Furthermore, of course, I can also go backwards from the current shape and make assumptions on what may have happened to generate the current surface form. For example, given words like boď and šaňt, there may very plausibly have been a high front vowel following the palatalized sounds which was elided by apocope or syncope, so e.g. *bodiboď and *šanitšaňt.

For a proto-language inventory, how about this, for a start:2


labial dental velar guttural
nasals *μ [m~n~ŋ]
plosives *t *k *q [q~ʔ]
*tʰ *kʰ
fricatives *s *x [x~h]
liquids *w *λ [r~l]


Front Mid Back
high *i *u
low *a

Some possible words

Given the above phonemes and the phonotactic rules I sketched out here,3 here is a list of some possible words:

*aλ, *aλs, *i, *iμs.tʰus, *kak.tʰixt, *kaλs.kʰaμk, *kisk.twa, *ku, *kuλ, *kʰa, *kʰask.λaμ, *kʰax.sta, *kʰaλt, *kʰaμ.sλa, *kʰuλs.txu, *sa.taλk, *si.λuxs, *ska.λi, *skʰa, *skʰu, *stʰaq, *su.λə, *sλa, *sλi.μaλμ, *sλu.λəλk, *ta.quμ, *taqs.qusq, *tsa.stʰu, *tu.λətq, *tuλ.tʰa, *txa, *tʰas.qsə, *tʰask, *tʰaxs.taλμ, *tʰaμ, *tʰis.λax, *tλa, *tλa.kaμ, *tλu, *xask.xwu, *xkʰa, *xə, *xλi.saλt, *xλuq.stʰa, *xμa, *λa, *λak.xa, *λəλk.λaλ, *μaλq.tʰak, *μisk.sλak.

Obviously, in order to reach the phoneme inventory posited in my previous blog article in this little series, there has to be some splitting of phonemes, and the underspecification of some of them will be useful there, I suppose, in that allophony (e.g. *λ → *r / #(C)_ but *λ → *l / _#, so *λəλk.λaλ*rəlkral) provides different contexts for sound change to operate on as complementary distributions get undermined. Also, there will have to be some playing around with vowels to generate /e/ and /o/ and to get rid of /ə/, and also to generate a length distinction.

  1. If you like some not totally serious but still good conlanging, look at Pthag’s Shapshiruckish with its series of voiceless fricatives *Ⅰ, *Ⅱ and *Ⅲ, with their sound value “reconstructed” as *​h~ʔ, *f, *θ, respectively.
  2. That is, this may be subject to changes, depending on whether I can make it work or not …
  3. This is a rule file for a little word generator I wrote some time ago, called Wharrgarbl. You can check that out, too, if you like.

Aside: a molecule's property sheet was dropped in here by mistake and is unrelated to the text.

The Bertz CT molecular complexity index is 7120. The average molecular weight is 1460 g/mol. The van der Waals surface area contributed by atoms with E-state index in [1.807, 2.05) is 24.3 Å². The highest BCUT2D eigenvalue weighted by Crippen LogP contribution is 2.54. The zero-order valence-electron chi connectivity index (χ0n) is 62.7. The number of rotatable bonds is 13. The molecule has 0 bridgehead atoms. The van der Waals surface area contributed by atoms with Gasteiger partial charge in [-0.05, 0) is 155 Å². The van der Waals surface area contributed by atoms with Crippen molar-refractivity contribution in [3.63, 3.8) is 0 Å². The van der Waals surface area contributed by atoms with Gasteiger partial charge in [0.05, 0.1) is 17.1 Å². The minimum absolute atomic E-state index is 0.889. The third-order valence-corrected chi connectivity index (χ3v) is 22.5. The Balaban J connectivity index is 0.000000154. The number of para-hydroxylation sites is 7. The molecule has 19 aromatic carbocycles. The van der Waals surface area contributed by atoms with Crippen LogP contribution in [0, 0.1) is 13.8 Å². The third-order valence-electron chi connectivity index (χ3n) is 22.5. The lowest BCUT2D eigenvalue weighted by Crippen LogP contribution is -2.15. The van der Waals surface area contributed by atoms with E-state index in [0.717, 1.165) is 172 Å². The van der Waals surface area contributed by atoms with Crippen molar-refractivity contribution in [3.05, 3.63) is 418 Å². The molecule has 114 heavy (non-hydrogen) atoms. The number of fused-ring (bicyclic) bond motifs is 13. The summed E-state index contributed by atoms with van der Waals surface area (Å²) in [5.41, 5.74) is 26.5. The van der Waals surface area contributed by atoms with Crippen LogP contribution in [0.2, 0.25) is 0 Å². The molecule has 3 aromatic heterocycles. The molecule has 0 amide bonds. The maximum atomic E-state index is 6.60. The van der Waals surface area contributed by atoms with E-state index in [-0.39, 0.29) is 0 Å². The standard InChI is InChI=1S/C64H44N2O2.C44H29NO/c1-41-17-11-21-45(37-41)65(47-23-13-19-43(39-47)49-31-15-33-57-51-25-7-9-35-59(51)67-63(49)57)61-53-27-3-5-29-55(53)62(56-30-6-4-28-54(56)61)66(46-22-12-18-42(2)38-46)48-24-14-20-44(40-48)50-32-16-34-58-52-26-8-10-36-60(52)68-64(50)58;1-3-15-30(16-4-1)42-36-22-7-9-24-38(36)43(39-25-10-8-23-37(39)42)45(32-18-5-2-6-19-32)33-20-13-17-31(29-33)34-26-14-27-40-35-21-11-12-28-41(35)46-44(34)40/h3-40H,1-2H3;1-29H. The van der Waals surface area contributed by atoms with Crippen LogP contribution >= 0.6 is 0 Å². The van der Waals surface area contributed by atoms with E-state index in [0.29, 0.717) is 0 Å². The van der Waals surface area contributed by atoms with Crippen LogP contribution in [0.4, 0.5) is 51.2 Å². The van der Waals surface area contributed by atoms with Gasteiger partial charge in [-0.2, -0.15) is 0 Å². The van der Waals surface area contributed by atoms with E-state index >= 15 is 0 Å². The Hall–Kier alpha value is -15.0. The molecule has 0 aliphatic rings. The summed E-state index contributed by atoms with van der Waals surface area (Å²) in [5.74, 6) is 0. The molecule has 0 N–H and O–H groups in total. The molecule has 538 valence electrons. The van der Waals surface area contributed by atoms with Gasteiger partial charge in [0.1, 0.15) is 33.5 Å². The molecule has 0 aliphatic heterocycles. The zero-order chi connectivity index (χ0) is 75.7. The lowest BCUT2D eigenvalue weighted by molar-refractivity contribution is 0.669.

Sunday, February 22nd, 2015

A conlang whose phonotactics are defined as the opposite of your native language’s.

For example, /ŋ/ and /ʒ/ can only occur word-initially, and /h/, /j/, and /w/ syllable-finally. Consonant clusters can’t have two adjacent consonants with the same voicing. Syllabic consonants and /ə/ only occur in stressed syllables.

Dairwueh: Phrasal Irrealis Verbs

Saturday, February 21st, 2015
Actions such as look for, hunt, propose (marriage), ask for permission, and even plan have no roots directly corresponding to them. These, all of which have a clear corresponding 'perfective' verb root in Dairwueh - bargət find, sgaran kill game, riksəl marry, srusnam be given permission, sŋalək carry out - are generally expressed as an irrealis with one of the adverbs 'kudku' (present), 'kudku hve' (past), 'kudku həy' (future), replacing kudku with 'kudkunš' negates the adverbial complex, but also calls for a negative main verb. The tense marking moves to the main verb in the negative, however:
vnu kudku heve riksiŋ - he proposed to her. He would marry her (if the proposal goes through).
vnu riksiŋ - he married her 
 te kudkunš bargeyš - I did not look for it/I was not going to find it
te bargeyš - I did not find it
Even when there is a clear atelic lexeme, such as 'ratmək' ('build'), it is not uncommon to use this construction with a more telic verb instead, and sometimes even a somewhat distant one as far as meaning goes - for instance 'hargiyn' ('settle, move in')
bare ratmas
house:acc build-Isg - I build a house
bare kudku hargiyas
house:acc ADVB settle-1sg - I would/will settle a house (the one that incidentally is being built)
tsernu vidko
food.acc cook.3sgFem - she cooks food
tsernu kudku sperit kagino
food.acc ADVB front-FEM.PL.DAT cook.3sgFem - she would/will place forth (~serve) food
Thus, kudku reduces the irrealisness significantly, and rather creates an aspectual/temporal distinction, where the fulfillment of the verb is in the future of the time referred to.


Friday, February 20th, 2015

A discourse particle that pops up a lot when haggling that is pronounced /numbəwæŋ/

New review of The Valley of Thorns (v.3, The Labors of Ki’shto’ba Huge-Head)

Friday, February 20th, 2015
Current cover
Alternate cover, not used
Adam Walker, one of my best supporters, favored me with another great 5-star review, this time of The Valley of Thorns.  Here it is!

This third installment in the Labors of Ki'shto'ba Huge Head series continues with the Herculean epic motif, but like the previous volume, which added in elements of the Beowulf, this volume adds elements of the Medieval French poem, the Song of Roland. Ms. Taylor, once again pulls off a wonderfully entertaining tale, blending elements of two Human stories which have endured for centuries while transposing and transmuting them into a form completely suited to her extraterrestrial termite heroes. Though much shorter than some of the other volumes in this series, this one manages to pack in all the elements I have loved in previous volumes--humorous asides, the snarky interplay between the narrator and his scribe, the machinations of the little worker Za'dut, and the interplay of the various friendships among the Companions--but this volume manages to add a few more elements--an epic list naming the warriors and their deeds before the great battle, betrayal, madness and vengeance, and regret and loss. Ms. Taylor managed to make me cry over a fictional termite, a termite for heaven's sake! I have enjoyed all the volumes of the Labors thus far, but I believe this is the best one yet!

See all the Goodreads reviews for the book here.